Freshwater Pipefish (keeping, feeding, breeding) – Updated 2022

If you are looking for a fish that everyone will be astonished by when they see the African Freshwater Pipefish could be for you.

These elongated, snake-like fish belong to the same family as seahorses. They are truly fascinating, but they are not for the faint-hearted.

Eating Daphnia
Eating Daphnia

I have been keeping African Freshwater Pipefish for around 2 years, and I have to say, they are a real challenge. These delicate little creatures only reach about 5” (12.5cm) long and are super peaceful. The challenge comes in feeding them.

Characteristics

Common Name:African Freshwater Pipefish
Scientific Name:Enneacampus ansorgii
Family:Syngnathidae
Origin:Gambia and Angola
Tank Distribution:All areas
Adult Size:5” (12.5cm)
Life Expectancy:10+ years
Care Level:Difficult
Minimum Tank Size:30 US Gallons (120 Litres)
Breeding Method:Male carries eggs
Temperature:72°F to 82°F (22°C – 27°C)
pH:7.0 – 7.5
Hardness:10-20°H


African Freshwater Pipefish Origins

The African Freshwater Pipefish originates from coastal freshwater rivers and streams in Western Africa, especially the Gambia and Angola. The Cuanza River in Angola is often cited as somewhere where African Freshwater Pipefish are found.

African Freshwater Pipefish Habitat

African Freshwater Pipefish are found in both fast and slow-flowing rivers and streams in Western Africa. The Cuanza River (one of the longest in Angola) runs all the way to the Atlantic Ocean. Recent research suggests that the river may contain species of fish that are currently unknown to science.

What Size Aquarium For African Freshwater Pipefish?

African Freshwater Pipefish do not need a large aquarium. I keep mine in a 30 gallon (120 liters) aquarium which works really well. African Pipefish are slow swimmers and they don’t need a huge amount of swimming space.



How Should An African Freshwater Pipefish Aquarium Be Set Up?

An aquarium set up for African Freshwater Pipefish should have a sandy substrate. I use coral sand in my Pipefish aquarium.

Decorations in the aquarium should include rocks and aquarium-safe wood. African Freshwater Pipefish like to feel secure, so the more hiding places they have the better. I also recommend planting heavily. My tank is planted with lots of Vallisneria.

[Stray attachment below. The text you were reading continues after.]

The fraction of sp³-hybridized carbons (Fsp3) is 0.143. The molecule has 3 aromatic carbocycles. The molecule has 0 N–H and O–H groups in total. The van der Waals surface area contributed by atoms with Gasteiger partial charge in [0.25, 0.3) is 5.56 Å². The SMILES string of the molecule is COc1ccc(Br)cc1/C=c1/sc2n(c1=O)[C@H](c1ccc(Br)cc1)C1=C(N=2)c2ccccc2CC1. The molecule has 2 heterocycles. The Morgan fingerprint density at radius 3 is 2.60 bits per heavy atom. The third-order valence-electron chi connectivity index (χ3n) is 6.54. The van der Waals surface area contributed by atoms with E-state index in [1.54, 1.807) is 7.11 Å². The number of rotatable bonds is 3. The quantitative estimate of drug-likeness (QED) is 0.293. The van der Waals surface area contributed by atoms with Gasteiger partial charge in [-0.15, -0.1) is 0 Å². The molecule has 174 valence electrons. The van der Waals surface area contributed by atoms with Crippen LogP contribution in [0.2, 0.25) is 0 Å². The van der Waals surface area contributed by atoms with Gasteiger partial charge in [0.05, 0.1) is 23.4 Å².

There are reports of fishkeepers adding small quantities of salt to their African Pipefish Aquariums, but I personally don’t. I choose to keep them as true freshwater specimens. I haven’t had any issues.

African Freshwater Pipefish Behavior In The Aquarium

African Freshwater Pipefish are best kept in a species only aquarium. This isn’t because they are aggressive, but quite the opposite. Freshwater Pipefish need to be kept in a species-only aquarium because they are so easily out-competed for food.

Freshwater Pipefish swim very slowly and they only eat very small live or frozen foods such as freshly hatched brine shrimp or cyclops. For this reason, the only suitable tank mates are those that don’t compete for food. Surface-dwelling fish like Hatchet Fish may work. I keep a small Bristlenose Pleco in with my pipefish.


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What Do African Freshwater Pipefish Eat?

As mentioned above, the main issue keeping African Freshwater Pipefish is feeding them. They have very small mouths and need to eat very small foods. Pipefish need to eat freshly hatched brine shrimp or cyclops. They may also take microworms and daphnia. I tried to transition mine onto micro pellets, but they were not interested.

Breeding African Freshwater Pipefish In Captivity

There are reports of African Freshwater Pipefish being bred in captivity at farms, but the chances of breeding them in the home aquarium are slim. There are few reports of how the African Freshwater Pipefish breeds, but it is well reported that the male holds up to 100 fertilized eggs in a pouch under his tail whilst they develop.

Once released the baby Pipefish will take freshly hatched brine shrimp and infusoria



In Conclusion

African Freshwater Pipefish is a tricky fish to keep, not due to aggression but rather their desire to eat the tiniest of live foods. If you are looking for a fresh challenge, the African Freshwater Pipefish could be for you.


About the Author

I’ve been keeping, breeding, and showing tropical fish for nearly 30 years. Over that time I’ve done it all! I’ve had great success and I’ve made some really foolish mistakes (like the time I bought an Asain Walking Catfish). Read more…
Richard James
Editor